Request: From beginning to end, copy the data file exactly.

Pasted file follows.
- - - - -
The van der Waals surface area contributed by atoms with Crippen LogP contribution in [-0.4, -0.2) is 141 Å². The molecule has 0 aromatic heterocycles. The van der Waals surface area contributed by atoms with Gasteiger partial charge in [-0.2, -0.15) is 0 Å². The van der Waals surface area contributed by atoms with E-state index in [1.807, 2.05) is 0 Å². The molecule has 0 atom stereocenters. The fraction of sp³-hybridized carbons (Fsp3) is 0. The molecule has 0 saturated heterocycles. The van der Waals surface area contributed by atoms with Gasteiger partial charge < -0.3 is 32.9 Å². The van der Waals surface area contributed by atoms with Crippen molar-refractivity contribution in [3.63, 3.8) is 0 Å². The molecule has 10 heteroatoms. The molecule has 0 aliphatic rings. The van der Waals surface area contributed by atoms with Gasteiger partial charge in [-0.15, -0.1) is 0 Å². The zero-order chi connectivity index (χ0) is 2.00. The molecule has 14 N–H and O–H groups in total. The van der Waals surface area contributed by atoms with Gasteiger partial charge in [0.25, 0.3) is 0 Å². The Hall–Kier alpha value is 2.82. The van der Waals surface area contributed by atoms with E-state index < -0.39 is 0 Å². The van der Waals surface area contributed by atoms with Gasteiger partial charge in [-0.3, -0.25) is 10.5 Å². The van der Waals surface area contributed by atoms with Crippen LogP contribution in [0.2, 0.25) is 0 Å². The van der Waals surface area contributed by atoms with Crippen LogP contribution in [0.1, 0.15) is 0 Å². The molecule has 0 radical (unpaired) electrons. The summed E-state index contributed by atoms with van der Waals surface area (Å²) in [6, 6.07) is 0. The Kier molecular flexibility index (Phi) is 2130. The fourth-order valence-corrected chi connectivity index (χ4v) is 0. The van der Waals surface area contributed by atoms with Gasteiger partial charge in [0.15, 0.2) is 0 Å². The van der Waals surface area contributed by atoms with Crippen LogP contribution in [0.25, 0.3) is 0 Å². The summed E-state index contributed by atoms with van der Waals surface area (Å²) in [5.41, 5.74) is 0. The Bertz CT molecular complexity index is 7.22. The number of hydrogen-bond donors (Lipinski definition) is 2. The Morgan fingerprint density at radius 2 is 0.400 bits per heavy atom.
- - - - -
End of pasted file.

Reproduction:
The van der Waals surface area contributed by atoms with Crippen LogP contribution in [-0.4, -0.2) is 141 Å². The molecule has 0 aromatic heterocycles. The van der Waals surface area contributed by atoms with Gasteiger partial charge in [-0.2, -0.15) is 0 Å². The van der Waals surface area contributed by atoms with E-state index in [1.807, 2.05) is 0 Å². The molecule has 0 atom stereocenters. The fraction of sp³-hybridized carbons (Fsp3) is 0. The molecule has 0 saturated heterocycles. The van der Waals surface area contributed by atoms with Gasteiger partial charge < -0.3 is 32.9 Å². The van der Waals surface area contributed by atoms with Crippen molar-refractivity contribution in [3.63, 3.8) is 0 Å². The molecule has 10 heteroatoms. The molecule has 0 aliphatic rings. The van der Waals surface area contributed by atoms with Gasteiger partial charge in [-0.15, -0.1) is 0 Å². The zero-order chi connectivity index (χ0) is 2.00. The molecule has 14 N–H and O–H groups in total. The van der Waals surface area contributed by atoms with Gasteiger partial charge in [0.25, 0.3) is 0 Å². The Hall–Kier alpha value is 2.82. The van der Waals surface area contributed by atoms with E-state index < -0.39 is 0 Å². The van der Waals surface area contributed by atoms with Gasteiger partial charge in [-0.3, -0.25) is 10.5 Å². The van der Waals surface area contributed by atoms with Crippen LogP contribution in [0.2, 0.25) is 0 Å². The van der Waals surface area contributed by atoms with Crippen LogP contribution in [0.1, 0.15) is 0 Å². The molecule has 0 radical (unpaired) electrons. The summed E-state index contributed by atoms with van der Waals surface area (Å²) in [6, 6.07) is 0. The Kier molecular flexibility index (Phi) is 2130. The fourth-order valence-corrected chi connectivity index (χ4v) is 0. The van der Waals surface area contributed by atoms with Gasteiger partial charge in [0.15, 0.2) is 0 Å². The van der Waals surface area contributed by atoms with Crippen LogP contribution in [0.25, 0.3) is 0 Å². The summed E-state index contributed by atoms with van der Waals surface area (Å²) in [5.41, 5.74) is 0. The Bertz CT molecular complexity index is 7.22. The number of hydrogen-bond donors (Lipinski definition) is 2. The Morgan fingerprint density at radius 2 is 0.400 bits per heavy atom.